According to skin care experts, ointments, or those called emollients, like petroleum jelly, are the best for dry, itchy skin. It’s because they help seal the skin and prevent water loss. However, their greasy feel may be a turn-off for others. Next to ointments are creams. Lotions are not as effective as ointments and creams, but they usually feel better on the skin. These products are often water-based, and the water quickly evaporates when applied to the skin.
When choosing moisturizers, you need to pick those that are free of dyes, fragrances, and other possible irritants. Ensure that the label says the product is hypoallergenic. Frequent hand washing may also lead to dry skin. Therefore, placing a tube of hand moisturizer next to the sink is a good idea. Moisturizers should also be applied to the skin frequently to relieve the signs and symptoms of dryness. They can help prevent the recurrence of dry skin.
For more information, you may check out our Guide to Selecting Moisturizing Solutions for Your Skin.
Use Anti-Itch Creams
It is important to treat itchy skin as it can lead to eczema or dermatitis. There are many over-the-counter anti-itch creams or ointments that contain 1% hydrocortisone. These creams may offer some relief. In addition to that, below are the different types of anti-itch creams that you can choose from:
- Hydrocortisone: This is a kind of steroid-medicated cream that can help reduce itching, swelling, and redness on the skin.
- Diphenhydramine: This is an antihistamine cream that is used for treating allergic reactions.
- Pramoxine: This is a type of topical cream that is used as an anesthetic or numbing agent on the skin.
There are lots of soothing and effective anti-itch creams that you can buy in drug stores today. Many of them can be purchased over the counter, particularly those that contain lower doses.
Things to Avoid When Choosing a Moisturizer
While using moisturizers like ointments, creams, and lotions is one of the best ways to deal with dry, itchy skin, there are still some things that you need to avoid when using these products. Below are some of them:
Overuse of Steroidal Ingredients
Most products for itchy skin contain steroidal ingredients. If your moisturizer contains these ingredients, it is important to limit using them to only one or two weeks. It’s because using them for a longer period can make the skin very thin and may lead to other skin issues. Therefore, unless your dermatologist prescribes a moisturizer with these ingredients, try to avoid them.
Urea or Lactic Acids
Urea or lactic acids are commonly used for treating cracked skin and eczema. Therefore, if you are not suffering from these conditions and you simply have sensitive skin, you need to stay away from these moisturizers. It’s because urea or lactic acids may aggravate existing skin irritations.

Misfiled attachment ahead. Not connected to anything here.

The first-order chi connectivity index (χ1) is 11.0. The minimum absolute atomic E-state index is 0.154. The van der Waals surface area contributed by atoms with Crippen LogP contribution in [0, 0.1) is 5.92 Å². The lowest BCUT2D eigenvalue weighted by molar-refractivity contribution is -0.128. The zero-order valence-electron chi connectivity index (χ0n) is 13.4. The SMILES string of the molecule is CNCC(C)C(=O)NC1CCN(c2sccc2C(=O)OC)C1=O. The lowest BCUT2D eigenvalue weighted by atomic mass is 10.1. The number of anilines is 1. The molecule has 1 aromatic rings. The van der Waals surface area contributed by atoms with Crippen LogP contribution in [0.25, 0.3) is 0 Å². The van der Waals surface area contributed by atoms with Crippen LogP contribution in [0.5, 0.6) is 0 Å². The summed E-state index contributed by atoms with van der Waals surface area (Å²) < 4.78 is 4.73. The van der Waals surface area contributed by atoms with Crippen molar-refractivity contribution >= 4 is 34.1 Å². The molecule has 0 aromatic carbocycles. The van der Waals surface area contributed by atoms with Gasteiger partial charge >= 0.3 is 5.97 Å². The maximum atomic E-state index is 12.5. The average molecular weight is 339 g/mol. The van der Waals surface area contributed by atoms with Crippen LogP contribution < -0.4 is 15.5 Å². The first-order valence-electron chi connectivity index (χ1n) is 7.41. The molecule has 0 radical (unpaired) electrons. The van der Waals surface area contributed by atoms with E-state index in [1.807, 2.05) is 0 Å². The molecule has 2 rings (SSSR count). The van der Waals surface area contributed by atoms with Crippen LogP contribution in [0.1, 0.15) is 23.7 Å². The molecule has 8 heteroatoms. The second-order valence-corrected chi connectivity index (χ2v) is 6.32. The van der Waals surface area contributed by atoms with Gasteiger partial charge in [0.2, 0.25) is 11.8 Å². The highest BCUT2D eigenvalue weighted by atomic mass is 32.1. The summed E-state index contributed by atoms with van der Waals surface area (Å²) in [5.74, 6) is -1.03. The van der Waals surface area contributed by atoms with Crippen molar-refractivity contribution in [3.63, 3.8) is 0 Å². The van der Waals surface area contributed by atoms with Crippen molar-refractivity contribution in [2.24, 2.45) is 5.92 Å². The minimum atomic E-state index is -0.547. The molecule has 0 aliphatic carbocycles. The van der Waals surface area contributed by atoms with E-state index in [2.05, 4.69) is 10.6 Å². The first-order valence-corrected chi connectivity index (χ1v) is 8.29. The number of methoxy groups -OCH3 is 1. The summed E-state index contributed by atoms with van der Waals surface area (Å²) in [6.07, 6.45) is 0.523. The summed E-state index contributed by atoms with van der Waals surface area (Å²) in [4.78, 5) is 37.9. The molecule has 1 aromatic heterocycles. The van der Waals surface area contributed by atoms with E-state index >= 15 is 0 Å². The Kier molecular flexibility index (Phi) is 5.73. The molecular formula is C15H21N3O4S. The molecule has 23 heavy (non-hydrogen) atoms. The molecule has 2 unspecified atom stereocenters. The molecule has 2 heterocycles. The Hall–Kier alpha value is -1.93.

Colorings and Perfumes
If your goal is to moisturize dry skin, sensitive skin, or something in between, you need to avoid unnecessary and potentially irritating ingredients, such as perfumes and added colors. Aside from that, you should also skip using products that contain antibacterial agents, as they can be harsh and can strip skin of essential oils.
Dealing with dry, itchy skin is certainly challenging. There are times when certain products won’t work for your skin, and you need to find another one until you get the best one that will match your skin’s condition. If you are still constantly trying new creams in the battle against itchy skin, the solution may be simpler than you think.
You can try to stick with one simple solution first and see if it works. For instance, you can lessen your shower time. If it does not work, then move on to another solution. Finding a good moisturizer and using some anti-itch creams might be all you need to relieve dry, itchy skin. However, if your skin condition does not improve after a few weeks, or if you ever notice it becoming worse, do not hesitate to reach out to your doctor or dermatologist to get the proper treatment. We hope this post helped you learn more about the best ways to deal with dry, itchy skin.
You can also read our article on How to Avoid Inner Thigh Chafing to learn about the best tips that you can follow for this skin issue.
 Scripps, E. (2022, February 24). What are treatments for dry, itchy skin? Scripps Health. Retrieved December 23, 2022, from https://www.scripps.org/news_items/4577-what-can-i-do-to-treat-my-dry-itchy-skin
 Pathak, N. (Ed.). (2021, October 12). 7 tips to soothe your dry, Itchy Skin. WebMD. Retrieved December 23, 2022, from https://www.webmd.com/skin-problems-and-treatments/dry-skin
 Miller, K. (2021, October 12). Itching from dry skin: Prevention and treatment. WebMD. Retrieved December 23, 2022, from https://www.webmd.com/beauty/itching-from-dry-skin